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Larry Craig's Incongruency

Oct 14, 2007
The movie 'The Usual Suspects' has a great interrogation scene.

The detective says to the suspect, "The first thing I learned on the job, know what it was? How to spot a murderer. Let's say you arrest three guys for the same killing. Put them all in jail overnight. The next morning, whoever is sleeping is your man. If you're guilty, you know you're caught, you get some rest - let your guard down, you follow?"

When the whole Larry Craig fiasco came out, I thought back to that scene.

For a while, this story was all the media was reporting on. Larry Craig, senator from Idaho, was arrested after an officer investigating lewd conduct was tapped on the foot, allegedly, apparently, by Mr. Craig.

Craig pled guilty to a misdemeanor on August 8th after paying $500 in fines.

And later, when it came to light, a spokesperson for Craig said it was a big "misunderstanding".

Huh? A misunderstanding. But he pled guilty. Why would he do that?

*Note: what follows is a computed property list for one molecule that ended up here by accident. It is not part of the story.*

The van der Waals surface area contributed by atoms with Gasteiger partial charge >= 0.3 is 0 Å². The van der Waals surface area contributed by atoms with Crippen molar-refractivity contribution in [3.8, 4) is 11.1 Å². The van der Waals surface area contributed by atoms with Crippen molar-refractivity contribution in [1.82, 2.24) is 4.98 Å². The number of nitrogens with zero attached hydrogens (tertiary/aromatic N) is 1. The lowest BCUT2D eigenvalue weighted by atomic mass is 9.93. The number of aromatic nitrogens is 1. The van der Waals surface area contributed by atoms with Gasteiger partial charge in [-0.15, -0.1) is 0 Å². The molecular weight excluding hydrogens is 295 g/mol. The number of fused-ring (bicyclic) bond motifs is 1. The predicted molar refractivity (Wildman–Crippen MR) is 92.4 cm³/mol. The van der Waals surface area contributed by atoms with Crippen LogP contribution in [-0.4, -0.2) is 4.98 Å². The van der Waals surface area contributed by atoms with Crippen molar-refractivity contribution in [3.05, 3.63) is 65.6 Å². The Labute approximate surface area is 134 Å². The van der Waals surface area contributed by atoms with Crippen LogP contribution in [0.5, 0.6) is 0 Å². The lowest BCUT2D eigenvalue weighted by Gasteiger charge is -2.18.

Craig later said, "I should have had the advice of counsel in resolving this matter. In hindsight, I should not have pled guilty. I was trying to handle this matter myself quickly and expeditiously."

This is where I see incongruity with Mr. Craig:

1. Innocent people don't plead guilty. Innocent people put up a fight if they are wrongly accused.

2. Mr. Craig didn't call for his attorney. The first thing anyone does--guilty and innocent--is call an attorney. The quickest and most expeditious way to handle a legal problem is to get represented.

3. Craig said, "I am not gay - nor have I ever been gay." This sounds like he believes it is possible to have been gay and then become ungay. It's waffling.

Lastly, but maybe the most incongruous of all:

4. He didn't immediately tell his wife! Now, if I were arrested for something as preposterous as this, I'd go straight home to my wife and tell her, "Listen to what happened to me today. You're not going to believe this."

Then Senator Craig decided that the media was to blame.

It's all because of the Idaho Statesman. They've been "relentlessly and viciously" harassing him.

The media is usually an excellent villain because they do get so much wrong, so it's a pretty safe bet as far as scapegoats go. Unfortunately, Mr. Craig has a "history" and his anger doesn't seem very righteous.

Now look at this situation in terms of persuasion: Whether the allegations are true or false, how would you have framed the story under these circumstances?

Did his incongruity give him away? And what can he do to unframe himself?
About the Author
Kenrick Cleveland teaches techniques to earn the business of affluent clients using persuasion. He runs public and private seminars and offers home study courses and coaching programs in persuasion techniques.
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